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The positive effects of “MAX GROW” have been demonstrated at the Aristotelio University of Thessaloniki, department of Water and Ground Management, with a thesis that its results are reported below, where olive oil trees grew with extremely saline water (Ec 33.000 μS / cm). Furthermore, a scientific study in the American Farm School of Thessaloniki has already prooved the efficiency of the device with astonishing results in vegetable crops using high salinity water.
EUROPEAN WATER RESOURCE CERTIFICATION
In the link at the bottom of the page you may find the official publication of the scientific research implemented by Dr. Gertsis and PhD Candidate Mr. Zoukidis in the peer-reviewed scientific journal “European Water”. The scientific research deals with the effectiveness of Max Grow in vegetable production in greenhouse with saline water.
The link for the scientific article is the following:
Published Article N. 45
Alternatively, you may download the article here:
Executive Summary of 1st Greenhouse Study (American Farm School of Thessaloniki – May 2015)
Evaluation of the irrigation water treatment technology (MAXGROW) on its effects on the yield of vegetable crops
Dr. Athanasios Gertsis
Department of Environmental Systems Management, Precision Agriculture Laboratory, Perrotis College,
American Farm School, Thessaloniki, Greece, e-mail: firstname.lastname@example.org
Executive Summary of Greenhouse Study – 2015
During the last two decades, irrigation water quality has become worst in terms of increasing its salinity and causes severe problems in many cultivated crop species, resulting in lower yield. In addition, the scarcity of irrigation water due to overuse is another limitation for increasing food and feed production. This study evaluates a water treatment technology (MAXGROW) for its potential to minimize effects of saline irrigation water and its possible effects of crop productivity. A greenhouse study in pots was undertaken using two substrates (a sandy loam soil and a mixture of pumice and a composted material in 4:1 v/v ratiol), four vegetable species (green onions, spinach, radishes and arugula) irrigated with two qualities of irrigation water (a highly saline with EC~8 dS/m and a regular irrigation water with EC~0,6 dS/m) treated and untreated with the MAXGROW technology. The results (comprehensive Table 1) showed an increased yield caused by the treated saline water in almost all species and the two substrates. The potential of this device was shown to be very promising. Additional studies in greenhouse are in progress currently for continuous evaluation using more plant species, growth substrates and soil types and higher salinity level irrigation water.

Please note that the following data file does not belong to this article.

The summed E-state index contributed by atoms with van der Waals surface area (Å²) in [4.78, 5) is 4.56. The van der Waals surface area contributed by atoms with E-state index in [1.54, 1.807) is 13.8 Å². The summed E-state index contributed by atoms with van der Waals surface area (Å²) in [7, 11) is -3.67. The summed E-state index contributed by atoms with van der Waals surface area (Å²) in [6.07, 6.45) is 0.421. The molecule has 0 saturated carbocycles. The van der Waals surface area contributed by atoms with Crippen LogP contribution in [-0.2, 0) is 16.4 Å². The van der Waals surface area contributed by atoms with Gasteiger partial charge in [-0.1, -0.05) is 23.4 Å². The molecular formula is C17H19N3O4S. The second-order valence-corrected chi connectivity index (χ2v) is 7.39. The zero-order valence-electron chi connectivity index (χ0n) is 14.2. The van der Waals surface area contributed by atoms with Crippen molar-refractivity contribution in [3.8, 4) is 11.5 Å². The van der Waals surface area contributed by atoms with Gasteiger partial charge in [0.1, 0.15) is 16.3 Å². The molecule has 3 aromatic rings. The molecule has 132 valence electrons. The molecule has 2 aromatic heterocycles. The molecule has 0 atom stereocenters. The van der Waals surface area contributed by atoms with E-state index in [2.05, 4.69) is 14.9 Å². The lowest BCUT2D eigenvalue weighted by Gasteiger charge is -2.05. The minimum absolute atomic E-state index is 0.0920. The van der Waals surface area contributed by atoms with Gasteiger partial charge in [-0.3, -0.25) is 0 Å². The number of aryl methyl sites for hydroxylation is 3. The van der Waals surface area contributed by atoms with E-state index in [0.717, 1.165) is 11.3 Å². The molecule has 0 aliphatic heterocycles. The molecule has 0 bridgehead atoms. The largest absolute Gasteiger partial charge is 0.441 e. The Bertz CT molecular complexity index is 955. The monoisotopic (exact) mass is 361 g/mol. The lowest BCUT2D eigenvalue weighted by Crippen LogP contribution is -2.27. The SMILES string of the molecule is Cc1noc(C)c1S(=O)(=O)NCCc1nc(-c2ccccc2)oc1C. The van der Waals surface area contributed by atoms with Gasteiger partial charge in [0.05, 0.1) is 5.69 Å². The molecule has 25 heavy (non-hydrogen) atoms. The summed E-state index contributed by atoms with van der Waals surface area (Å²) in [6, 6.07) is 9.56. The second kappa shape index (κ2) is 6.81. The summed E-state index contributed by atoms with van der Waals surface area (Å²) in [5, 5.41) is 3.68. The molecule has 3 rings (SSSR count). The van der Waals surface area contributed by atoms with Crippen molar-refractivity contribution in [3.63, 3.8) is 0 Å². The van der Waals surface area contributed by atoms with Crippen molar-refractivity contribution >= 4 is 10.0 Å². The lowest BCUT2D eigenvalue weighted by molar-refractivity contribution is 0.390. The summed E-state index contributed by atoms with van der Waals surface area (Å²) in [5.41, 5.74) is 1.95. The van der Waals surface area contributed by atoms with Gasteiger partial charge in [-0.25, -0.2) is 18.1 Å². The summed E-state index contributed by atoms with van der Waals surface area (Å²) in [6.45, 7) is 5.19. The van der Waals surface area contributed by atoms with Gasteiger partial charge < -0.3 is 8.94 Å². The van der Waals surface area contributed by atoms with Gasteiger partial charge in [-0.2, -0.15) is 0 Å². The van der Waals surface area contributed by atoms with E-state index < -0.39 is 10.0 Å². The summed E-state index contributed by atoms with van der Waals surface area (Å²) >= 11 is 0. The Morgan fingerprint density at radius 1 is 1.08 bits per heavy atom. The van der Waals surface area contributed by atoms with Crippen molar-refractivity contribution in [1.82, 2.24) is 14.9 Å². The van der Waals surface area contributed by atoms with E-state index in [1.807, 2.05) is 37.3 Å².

Table 1. Yield results for each substrate, irrigation type and plant species
|SUBSTRATE||Irrigation type||Crop species||Fresh Yield (g/pot)||Statistical significance*|
|Pumice+Compost||Saline water-Non treated||Arugola||180,2||ab|
|Pumice+Compost||Regular water-Non treated||Arugola||171,8||b|
|Sandy loam soil||Saline water-Treated||Arugola||176,2||a|
|Sandy loam soil||Regular water-Treated||Arugola||135,4||b|
|Sandy loam soil||Saline water-Non treated||Arugola||124,6||bc|
|Sandy loam soil||Regular water-Non treated||Arugola||106||c|